Regulatory element copy number differences shape primate expression profiles

  • Charles Lee (Contributor)
  • Alexej Abyzov (Contributor)
  • Qihui Zhu (Contributor)
  • Lukas Habegger (Contributor)
  • Yoav Gilad (Contributor)
  • Joanna Malukiewicz (Contributor)
  • Omer Gokcumen (Contributor)
  • Mark Gerstein (Contributor)



Gene expression differences are shaped by selective pressures and contribute to phenotypic differences between species. We identified 964 copy number differences (CNDs) of conserved sequences across 3 primate species and examined their potential effects on gene expression profiles. Samples with copy number different genes had significantly different expression than samples with neutral copy number. Genes encoding regulatory molecules differed in copy number and were associated with significant expression differences. Additionally, we identified 127 CNDs which were processed pseudogenes and some of which were expressed. Furthermore, there were copy number different regulatory regions such as ultraconserved elements and long intergenic noncoding RNAs with the potential to affect expression. We postulate that CNDs of these conserved sequences fine-tune developmental pathways by altering the levels of RNA. Gene expression patterns were compared between human, chimpanzee and rhesus macaque lymphoblastoid cell lines using RNA-Seq. Samples from 6 individuals of each species were used. The 6 human samples were previously published as a part of GEO record GSE19480 (samples GSM485426, GSM485428, GSM485468, GSM485410, GSM485413 and GSM485414). The 6 chimpanzee and 6 rhesus macaquesamples are included in the current record (GSE38572).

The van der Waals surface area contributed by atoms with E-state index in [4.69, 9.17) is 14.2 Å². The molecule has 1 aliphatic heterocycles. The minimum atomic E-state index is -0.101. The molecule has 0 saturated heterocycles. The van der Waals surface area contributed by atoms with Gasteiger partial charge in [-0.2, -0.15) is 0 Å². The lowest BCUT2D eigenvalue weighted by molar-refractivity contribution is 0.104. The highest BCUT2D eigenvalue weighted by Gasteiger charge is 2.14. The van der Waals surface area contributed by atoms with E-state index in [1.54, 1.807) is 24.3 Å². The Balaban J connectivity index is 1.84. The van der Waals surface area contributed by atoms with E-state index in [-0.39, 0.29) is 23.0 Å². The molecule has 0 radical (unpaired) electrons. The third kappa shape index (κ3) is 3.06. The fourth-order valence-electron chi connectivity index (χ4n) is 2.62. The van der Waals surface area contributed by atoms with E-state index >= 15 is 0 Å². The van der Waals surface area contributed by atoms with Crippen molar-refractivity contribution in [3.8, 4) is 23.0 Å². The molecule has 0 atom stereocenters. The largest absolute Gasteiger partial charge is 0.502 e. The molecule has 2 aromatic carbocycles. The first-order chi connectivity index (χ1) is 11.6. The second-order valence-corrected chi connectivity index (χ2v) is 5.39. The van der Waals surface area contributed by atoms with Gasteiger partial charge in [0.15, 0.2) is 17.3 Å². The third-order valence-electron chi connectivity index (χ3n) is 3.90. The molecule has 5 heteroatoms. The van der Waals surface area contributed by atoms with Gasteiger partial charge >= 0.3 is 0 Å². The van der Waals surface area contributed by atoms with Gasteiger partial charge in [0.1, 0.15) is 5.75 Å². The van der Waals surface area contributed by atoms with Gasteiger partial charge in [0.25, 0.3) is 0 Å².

Date made availableAug 2 2012

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